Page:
Media is responsible for disseminating many messages about gender via gendered presentations, and plays a key role in perpetuating a dominant hegemonic masculinity, all while discouraging alternative masculinities (Soulliere, 2006). The dominant hegemonic masculinity reflects the cultural ideal and normative definition of manhood in North American society, and is often characterized and conceptualized by violence, aggression, emotional restraint, toughness, risk-taking, physical strength, power, competitiveness, and achievement (Soulliere, 2006). Media representations of gender in North American both reflect the dominant


Anylizing Concepts of Justice gcse history essay help

Analyzing the Concept of Justice in “To Kill a Mockingbird”

Through the study this term of the central text, To Kill a Mockingbird by Harper Lee, and related texts, films Rabbit Proof Fence by Phillip Noyce and In the Name of the Father by Jim Sheridan, my understanding of the concept of justice, or what constitutes justice, has altered considerably. We all think we know what justice is, or what it should be. In Australian colloquial terms, it is the principle of a “fair go” for everyone. In a perfect world, everyone is treated fairly. No-one is subjected to discrimination on the basis of race, religion, ethnicity, sex or disability. But the reality is that the world we inhabit is far from perfect, human beings are by their very natures…show more content…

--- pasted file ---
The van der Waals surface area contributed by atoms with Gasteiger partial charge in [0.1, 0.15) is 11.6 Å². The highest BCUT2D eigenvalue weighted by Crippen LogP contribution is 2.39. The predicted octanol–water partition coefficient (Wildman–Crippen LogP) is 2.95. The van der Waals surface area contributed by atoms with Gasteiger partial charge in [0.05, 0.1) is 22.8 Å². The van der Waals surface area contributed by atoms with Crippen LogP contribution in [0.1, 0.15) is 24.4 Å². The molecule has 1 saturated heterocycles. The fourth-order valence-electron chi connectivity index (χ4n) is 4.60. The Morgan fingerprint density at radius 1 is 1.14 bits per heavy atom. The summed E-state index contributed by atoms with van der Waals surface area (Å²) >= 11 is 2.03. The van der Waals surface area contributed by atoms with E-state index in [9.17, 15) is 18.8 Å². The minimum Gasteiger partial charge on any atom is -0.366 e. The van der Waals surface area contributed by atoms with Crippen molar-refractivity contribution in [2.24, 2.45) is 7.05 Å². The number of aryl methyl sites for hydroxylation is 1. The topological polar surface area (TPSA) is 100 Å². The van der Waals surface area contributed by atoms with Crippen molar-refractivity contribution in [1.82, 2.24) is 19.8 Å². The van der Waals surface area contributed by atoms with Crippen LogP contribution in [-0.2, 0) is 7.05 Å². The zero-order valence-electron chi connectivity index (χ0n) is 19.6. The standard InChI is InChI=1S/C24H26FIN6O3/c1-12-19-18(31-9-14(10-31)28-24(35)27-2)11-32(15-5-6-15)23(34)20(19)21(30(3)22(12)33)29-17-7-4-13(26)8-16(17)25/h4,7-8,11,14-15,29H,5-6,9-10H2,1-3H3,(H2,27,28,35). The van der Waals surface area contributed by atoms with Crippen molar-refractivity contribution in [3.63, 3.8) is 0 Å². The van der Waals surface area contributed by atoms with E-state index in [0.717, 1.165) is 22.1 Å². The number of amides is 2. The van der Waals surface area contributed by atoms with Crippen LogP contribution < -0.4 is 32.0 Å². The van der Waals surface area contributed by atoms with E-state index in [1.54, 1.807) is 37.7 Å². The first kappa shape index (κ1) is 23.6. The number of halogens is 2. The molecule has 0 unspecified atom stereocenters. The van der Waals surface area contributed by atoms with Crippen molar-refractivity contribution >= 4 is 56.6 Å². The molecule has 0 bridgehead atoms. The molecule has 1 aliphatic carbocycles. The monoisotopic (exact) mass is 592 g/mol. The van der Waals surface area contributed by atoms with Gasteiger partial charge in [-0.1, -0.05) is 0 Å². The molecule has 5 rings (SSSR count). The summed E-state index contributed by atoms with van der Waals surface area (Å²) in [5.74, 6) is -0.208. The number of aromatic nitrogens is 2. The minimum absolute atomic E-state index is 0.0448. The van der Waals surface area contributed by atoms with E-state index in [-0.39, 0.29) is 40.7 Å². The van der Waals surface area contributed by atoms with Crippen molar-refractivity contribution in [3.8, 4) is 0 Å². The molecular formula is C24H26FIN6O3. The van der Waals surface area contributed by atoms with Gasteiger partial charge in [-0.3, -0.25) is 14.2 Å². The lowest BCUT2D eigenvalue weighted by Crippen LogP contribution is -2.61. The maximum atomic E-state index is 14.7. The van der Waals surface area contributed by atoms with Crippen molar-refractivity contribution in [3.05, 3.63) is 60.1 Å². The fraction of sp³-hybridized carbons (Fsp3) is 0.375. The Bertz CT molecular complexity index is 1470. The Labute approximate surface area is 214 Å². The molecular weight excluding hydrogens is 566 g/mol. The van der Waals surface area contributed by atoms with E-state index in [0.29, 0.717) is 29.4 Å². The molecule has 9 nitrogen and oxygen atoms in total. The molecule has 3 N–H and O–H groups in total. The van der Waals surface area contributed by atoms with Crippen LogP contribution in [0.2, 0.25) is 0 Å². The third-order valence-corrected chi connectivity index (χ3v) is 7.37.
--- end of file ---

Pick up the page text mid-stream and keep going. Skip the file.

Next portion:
For him, like many other real-life Negroes in American history, the principles underpinning political, social and criminal justice failed. In To Kill a Mockingbird, Atticus’ belief that, “in our courts all men are created equal,” ( p. 209) makes a complete mockery of the judicial system. The recent Australian film, Rabbit Proof Fence, similarly condemns the social, political and cultural mores of colonial and post-colonial Australia in relation to its past treatment of indigenous Australians. Like To Kill a Mockingbird, it too, is set in the 1930’s and reflects similar attitudes and values whites have to black people. The film is a true story based on the book by Doris Pilkington Garimara, the daughter of one of the half-caste children in the film who, together with two other Aboriginal girls, was forcibly removed from her family in Jigalong, Western Australia. These children form part of what is now known as the “Stolen Generation”. They, like many others who lived in the first part of the 20th century, were the victims of the official government assimilationist policy which decreed that half-caste children should be taken from their families and their land in order to be made “white”. The policy was definitely aimed at “breeding out” Aboriginality, because only half and quarter caste children were taken. Like Tom Robinson in To Kill a Mockingbird, the three girls, Molly, Daisy and Gracie are wrongfully imprisoned, discriminated against because of